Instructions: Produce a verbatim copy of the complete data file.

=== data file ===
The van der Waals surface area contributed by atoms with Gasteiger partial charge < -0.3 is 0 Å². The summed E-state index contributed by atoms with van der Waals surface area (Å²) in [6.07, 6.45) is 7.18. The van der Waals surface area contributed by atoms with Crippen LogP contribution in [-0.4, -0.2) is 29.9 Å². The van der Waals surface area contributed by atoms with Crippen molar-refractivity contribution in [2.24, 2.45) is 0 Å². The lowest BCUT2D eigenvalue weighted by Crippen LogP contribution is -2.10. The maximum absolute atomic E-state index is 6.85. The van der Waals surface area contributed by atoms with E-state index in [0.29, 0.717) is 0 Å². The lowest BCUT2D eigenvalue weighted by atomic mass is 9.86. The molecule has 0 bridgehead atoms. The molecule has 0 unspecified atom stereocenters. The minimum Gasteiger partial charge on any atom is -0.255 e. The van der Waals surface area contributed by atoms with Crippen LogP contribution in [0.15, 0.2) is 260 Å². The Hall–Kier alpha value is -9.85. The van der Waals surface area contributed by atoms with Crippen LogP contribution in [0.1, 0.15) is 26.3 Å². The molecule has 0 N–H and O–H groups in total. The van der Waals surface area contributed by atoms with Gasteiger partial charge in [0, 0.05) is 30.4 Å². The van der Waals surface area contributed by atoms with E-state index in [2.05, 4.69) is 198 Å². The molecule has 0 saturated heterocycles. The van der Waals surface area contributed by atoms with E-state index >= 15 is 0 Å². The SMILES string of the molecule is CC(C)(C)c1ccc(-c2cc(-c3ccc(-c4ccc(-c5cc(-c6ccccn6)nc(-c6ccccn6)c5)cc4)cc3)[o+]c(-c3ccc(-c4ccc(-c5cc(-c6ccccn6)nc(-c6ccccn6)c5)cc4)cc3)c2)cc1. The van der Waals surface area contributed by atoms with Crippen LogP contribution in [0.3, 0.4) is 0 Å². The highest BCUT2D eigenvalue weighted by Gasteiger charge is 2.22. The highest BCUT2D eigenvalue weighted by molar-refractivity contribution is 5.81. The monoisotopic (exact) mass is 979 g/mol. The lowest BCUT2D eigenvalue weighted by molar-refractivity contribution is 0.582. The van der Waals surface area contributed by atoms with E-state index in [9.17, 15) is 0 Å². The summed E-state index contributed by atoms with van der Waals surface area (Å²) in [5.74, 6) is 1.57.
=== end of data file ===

The van der Waals surface area contributed by atoms with Gasteiger partial charge < -0.3 is 0 Å². The summed E-state index contributed by atoms with van der Waals surface area (Å²) in [6.07, 6.45) is 7.18. The van der Waals surface area contributed by atoms with Crippen LogP contribution in [-0.4, -0.2) is 29.9 Å². The van der Waals surface area contributed by atoms with Crippen molar-refractivity contribution in [2.24, 2.45) is 0 Å². The lowest BCUT2D eigenvalue weighted by Crippen LogP contribution is -2.10. The maximum absolute atomic E-state index is 6.85. The van der Waals surface area contributed by atoms with E-state index in [0.29, 0.717) is 0 Å². The lowest BCUT2D eigenvalue weighted by atomic mass is 9.86. The molecule has 0 bridgehead atoms. The molecule has 0 unspecified atom stereocenters. The minimum Gasteiger partial charge on any atom is -0.255 e. The van der Waals surface area contributed by atoms with Crippen LogP contribution in [0.15, 0.2) is 260 Å². The Hall–Kier alpha value is -9.85. The van der Waals surface area contributed by atoms with Crippen LogP contribution in [0.1, 0.15) is 26.3 Å². The molecule has 0 N–H and O–H groups in total. The van der Waals surface area contributed by atoms with Gasteiger partial charge in [0, 0.05) is 30.4 Å². The van der Waals surface area contributed by atoms with E-state index in [2.05, 4.69) is 198 Å². The molecule has 0 saturated heterocycles. The van der Waals surface area contributed by atoms with E-state index >= 15 is 0 Å². The SMILES string of the molecule is CC(C)(C)c1ccc(-c2cc(-c3ccc(-c4ccc(-c5cc(-c6ccccn6)nc(-c6ccccn6)c5)cc4)cc3)[o+]c(-c3ccc(-c4ccc(-c5cc(-c6ccccn6)nc(-c6ccccn6)c5)cc4)cc3)c2)cc1. The van der Waals surface area contributed by atoms with Crippen LogP contribution in [0.3, 0.4) is 0 Å². The highest BCUT2D eigenvalue weighted by Gasteiger charge is 2.22. The highest BCUT2D eigenvalue weighted by molar-refractivity contribution is 5.81. The monoisotopic (exact) mass is 979 g/mol. The lowest BCUT2D eigenvalue weighted by molar-refractivity contribution is 0.582. The van der Waals surface area contributed by atoms with E-state index in [9.17, 15) is 0 Å². The summed E-state index contributed by atoms with van der Waals surface area (Å²) in [5.74, 6) is 1.57.